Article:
Martin Schiller, the reigning G League Coach of the Year for the work he did with the Salt Lake City Stars (the developmental affiliate of the Utah Jazz) is leaving the organization to take the head coaching job with Lithuanian powerhouse Zalgiris Kaunas.

Zalgiris announced the hiring overnight, and the Stars confirmed the move Tuesday morning to The Salt Lake Tribune.

Schiller, a 38-year-old Austrian native, has spent the past three seasons as the Stars coach, helping to build the team up after the formerly struggling Idaho Stampede franchise relocated to Utah. He is renowned for his skill in player development.

In Schiller’s three years as coach, the Stars have gone from a .320 winning percentage in 2017-18 to .540 last season to .714 this season. Though this G League season was ultimately canceled due the ongoing coronavirus pandemic, Schiller guided the Stars to a 30-12 record that was best in the G League’s Western Conference and second-best in the entire league. The Stars also won the G League Winter Showcase in-season tournament in Las Vegas back in December.

“The tradition of the club is extremely rich — there is nobody in European basketball who is not aware of that,” Schiller told The Tribune in a phone interview Tuesday night. “… There was not too much time to think about the whole thing in general, you know what I mean? If a club like that calls, then you’re all-out. Now that this chance comes up, you’ve got to jump on it.”

Founded in 1944, Zalgiris Kaunas is one of the oldest teams in the EuroLeague. They have won 22 Lithuanian League titles and one EuroLeague championship.

Utah Jazz Executive Vice President of Basketball Operations Dennis Lindsey said that the organization was proud to have played a role in Schiller’s coaching ascent, and while sorry to see him go, they are excited for his big chance.

“We couldn’t be more thrilled to participate in Martin’s development and proof of concept that he could be a good head coach at the professional level,” Lindsey told The Tribune. “He’s making a big step from the G League to the EuroLeague, but it’s one that we think he’s ready for. We’re just thrilled at the opportunity that he’s getting.”

Lindsey added that a coaching friend of his associated with Zalgiris recently reached out to pick his brain on Schiller, and that “We gave Martin the very highest recommendation as a person and as a coach.”

In addition to turning the Stars into a winning program, Schiller also helped turn Stars players such as Georges Niang, Tony Bradley, and Juwan Morgan into productive Jazz players, much to the delight of Jazz coach Quin Snyder.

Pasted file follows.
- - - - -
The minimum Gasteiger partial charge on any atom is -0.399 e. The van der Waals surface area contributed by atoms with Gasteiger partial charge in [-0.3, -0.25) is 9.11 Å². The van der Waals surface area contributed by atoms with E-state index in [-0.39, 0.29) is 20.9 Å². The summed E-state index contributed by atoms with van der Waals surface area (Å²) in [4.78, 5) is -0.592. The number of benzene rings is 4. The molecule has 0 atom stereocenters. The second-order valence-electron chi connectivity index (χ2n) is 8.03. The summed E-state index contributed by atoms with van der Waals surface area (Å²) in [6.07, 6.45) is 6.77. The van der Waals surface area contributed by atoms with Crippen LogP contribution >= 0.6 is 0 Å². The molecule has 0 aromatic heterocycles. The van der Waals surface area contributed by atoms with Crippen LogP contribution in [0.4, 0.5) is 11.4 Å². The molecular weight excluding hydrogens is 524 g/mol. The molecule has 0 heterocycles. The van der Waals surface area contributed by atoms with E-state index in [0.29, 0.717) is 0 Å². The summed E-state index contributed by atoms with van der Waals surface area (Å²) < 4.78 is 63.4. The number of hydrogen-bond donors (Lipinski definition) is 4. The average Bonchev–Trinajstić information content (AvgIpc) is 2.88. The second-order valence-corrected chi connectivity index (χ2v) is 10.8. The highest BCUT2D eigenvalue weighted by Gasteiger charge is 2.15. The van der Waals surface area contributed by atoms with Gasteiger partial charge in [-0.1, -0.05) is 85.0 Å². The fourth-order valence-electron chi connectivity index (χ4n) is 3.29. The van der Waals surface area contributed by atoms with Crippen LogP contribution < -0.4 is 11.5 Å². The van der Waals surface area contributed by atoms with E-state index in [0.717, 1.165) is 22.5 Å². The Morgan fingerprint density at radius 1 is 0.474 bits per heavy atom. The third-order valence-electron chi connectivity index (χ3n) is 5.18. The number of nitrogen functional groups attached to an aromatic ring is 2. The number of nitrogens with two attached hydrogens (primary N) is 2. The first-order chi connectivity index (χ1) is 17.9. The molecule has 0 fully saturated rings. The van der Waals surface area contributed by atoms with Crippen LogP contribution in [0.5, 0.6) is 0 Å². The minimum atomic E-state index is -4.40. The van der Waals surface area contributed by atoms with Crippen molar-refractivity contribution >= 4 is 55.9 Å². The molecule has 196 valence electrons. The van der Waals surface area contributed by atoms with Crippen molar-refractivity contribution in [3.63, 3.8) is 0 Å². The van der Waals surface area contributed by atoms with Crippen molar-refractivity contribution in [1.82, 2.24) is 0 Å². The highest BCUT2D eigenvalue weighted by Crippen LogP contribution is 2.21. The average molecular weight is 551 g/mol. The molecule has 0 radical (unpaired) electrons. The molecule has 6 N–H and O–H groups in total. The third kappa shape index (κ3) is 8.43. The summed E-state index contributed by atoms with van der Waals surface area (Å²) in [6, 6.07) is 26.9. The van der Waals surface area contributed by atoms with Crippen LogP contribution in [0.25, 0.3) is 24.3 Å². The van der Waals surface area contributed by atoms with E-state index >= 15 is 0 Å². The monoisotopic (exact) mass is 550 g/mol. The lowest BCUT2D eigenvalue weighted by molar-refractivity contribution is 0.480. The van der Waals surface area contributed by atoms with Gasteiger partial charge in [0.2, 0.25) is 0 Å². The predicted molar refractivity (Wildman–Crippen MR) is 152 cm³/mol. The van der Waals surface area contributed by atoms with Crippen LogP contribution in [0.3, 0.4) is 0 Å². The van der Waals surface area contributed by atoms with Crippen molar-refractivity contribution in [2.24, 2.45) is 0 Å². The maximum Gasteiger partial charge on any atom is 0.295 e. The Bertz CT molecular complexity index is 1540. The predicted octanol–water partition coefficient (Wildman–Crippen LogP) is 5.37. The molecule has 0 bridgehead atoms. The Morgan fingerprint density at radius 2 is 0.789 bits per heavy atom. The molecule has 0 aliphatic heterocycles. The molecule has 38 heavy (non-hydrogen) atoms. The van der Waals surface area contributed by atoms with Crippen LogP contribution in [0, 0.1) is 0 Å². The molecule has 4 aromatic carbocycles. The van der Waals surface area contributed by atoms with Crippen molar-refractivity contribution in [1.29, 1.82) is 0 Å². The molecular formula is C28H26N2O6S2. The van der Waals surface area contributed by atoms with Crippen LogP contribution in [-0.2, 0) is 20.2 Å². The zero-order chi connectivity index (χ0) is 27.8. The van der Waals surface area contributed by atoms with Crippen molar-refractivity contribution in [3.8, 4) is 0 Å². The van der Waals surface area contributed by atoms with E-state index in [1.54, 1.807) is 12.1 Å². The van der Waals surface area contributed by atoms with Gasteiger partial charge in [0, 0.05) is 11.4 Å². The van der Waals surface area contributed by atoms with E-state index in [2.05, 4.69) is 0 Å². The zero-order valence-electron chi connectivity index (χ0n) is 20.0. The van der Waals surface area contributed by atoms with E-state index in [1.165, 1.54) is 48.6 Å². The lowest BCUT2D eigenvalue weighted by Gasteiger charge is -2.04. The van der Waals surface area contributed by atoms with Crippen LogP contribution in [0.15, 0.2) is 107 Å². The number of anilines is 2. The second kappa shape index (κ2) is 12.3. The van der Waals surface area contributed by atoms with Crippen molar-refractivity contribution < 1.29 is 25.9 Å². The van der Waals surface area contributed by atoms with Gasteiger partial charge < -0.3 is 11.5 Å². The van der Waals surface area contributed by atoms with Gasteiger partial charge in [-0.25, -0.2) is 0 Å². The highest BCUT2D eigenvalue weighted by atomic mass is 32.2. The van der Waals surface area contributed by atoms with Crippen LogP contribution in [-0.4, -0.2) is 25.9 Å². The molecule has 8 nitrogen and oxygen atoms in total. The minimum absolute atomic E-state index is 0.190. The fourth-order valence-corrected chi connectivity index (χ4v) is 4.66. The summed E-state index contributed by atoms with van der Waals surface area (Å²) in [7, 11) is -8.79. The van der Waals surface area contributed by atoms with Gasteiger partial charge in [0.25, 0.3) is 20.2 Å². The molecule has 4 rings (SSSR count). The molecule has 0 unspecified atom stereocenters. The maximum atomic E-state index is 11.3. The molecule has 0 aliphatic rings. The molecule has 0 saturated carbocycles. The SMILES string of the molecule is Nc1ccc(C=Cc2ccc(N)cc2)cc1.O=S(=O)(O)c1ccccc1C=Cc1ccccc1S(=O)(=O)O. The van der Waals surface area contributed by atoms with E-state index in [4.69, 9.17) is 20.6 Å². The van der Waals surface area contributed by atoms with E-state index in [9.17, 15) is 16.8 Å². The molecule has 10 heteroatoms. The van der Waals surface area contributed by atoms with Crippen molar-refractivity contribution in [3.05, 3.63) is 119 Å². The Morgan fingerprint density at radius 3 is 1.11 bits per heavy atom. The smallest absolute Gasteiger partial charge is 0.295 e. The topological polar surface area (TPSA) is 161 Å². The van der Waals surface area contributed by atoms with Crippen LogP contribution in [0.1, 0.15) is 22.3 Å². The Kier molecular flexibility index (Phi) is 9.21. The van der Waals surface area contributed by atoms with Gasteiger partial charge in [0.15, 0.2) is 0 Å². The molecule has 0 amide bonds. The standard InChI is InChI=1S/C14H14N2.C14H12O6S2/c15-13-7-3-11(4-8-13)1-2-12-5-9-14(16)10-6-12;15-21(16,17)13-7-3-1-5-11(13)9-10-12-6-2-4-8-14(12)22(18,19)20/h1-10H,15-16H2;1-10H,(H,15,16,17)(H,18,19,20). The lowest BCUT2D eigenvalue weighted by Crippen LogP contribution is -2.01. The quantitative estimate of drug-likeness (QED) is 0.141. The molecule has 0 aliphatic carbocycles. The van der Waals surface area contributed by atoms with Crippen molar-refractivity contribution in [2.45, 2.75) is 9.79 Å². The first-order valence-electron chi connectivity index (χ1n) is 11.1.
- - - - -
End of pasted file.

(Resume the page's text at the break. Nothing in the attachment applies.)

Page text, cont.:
“It’s difficult to win and also to do the job that they’ve done developing players. And we’ve got a lot of their players right now on our roster,” Snyder said in his opening remarks to Jazz reporters in a Tuesday evening Zoom call. “… [Zalgiris is] a high-level job, and we’re really excited for him that he’s going to be able to make that move on a level that’s really significant. It’s a credit to his commitment and the things that he’s done — both on the court as coach and also developmentally with a lot of the players that are on the roster and we’ve trusted them to develop. He’s rewarded that trust with stellar results, and now he’s being rewarded as well.”

Zalgiris director Paulius Motiejunas noted in a statement that, “Martin is still young, but he has already amassed quite a bit of knowledge. He ticked off all of our boxes. His vision suits our club’s values.”

While Lindsey would have liked for Schiller to remain with the organization, he understood this was an opportunity too good to pass up.

“To move from the G League to to a EuroLeague head coaching job doesn’t happen very often. I think a lot of it has to do with Martin’s experience in Europe and national team coaching, as well. Martin, at the end of the day, really wanted this job, and therefore we wanted it for him,” Lindsey said. “… Sometimes you’ve got to let a bird fly and expand its wings and grow, and so we couldn’t be more thrilled for Martin.”

Schiller, in turn, expressed gratitude to the organization that gave him his first head coaching opportunity, and noted that Utah had become an adopted home for his family.

“The Salt Lake City Stars have been my heart and my soul the last three years,” he said. “We very much enjoyed Salt Lake City and very much cherish it. Let’s go on to the next challenge and see where it takes us.”

Lindsey said that the Jazz and Stars, headed by Vice President of Basketball Operations Bart Taylor, would start off the search for Schiller’s replacement by considering internal candidates, but noted that they would be methodical in their process.

“We’re not going to be dictated by timelines as much as we are just trying to do everything possible to get the selection right,” Lindsey said.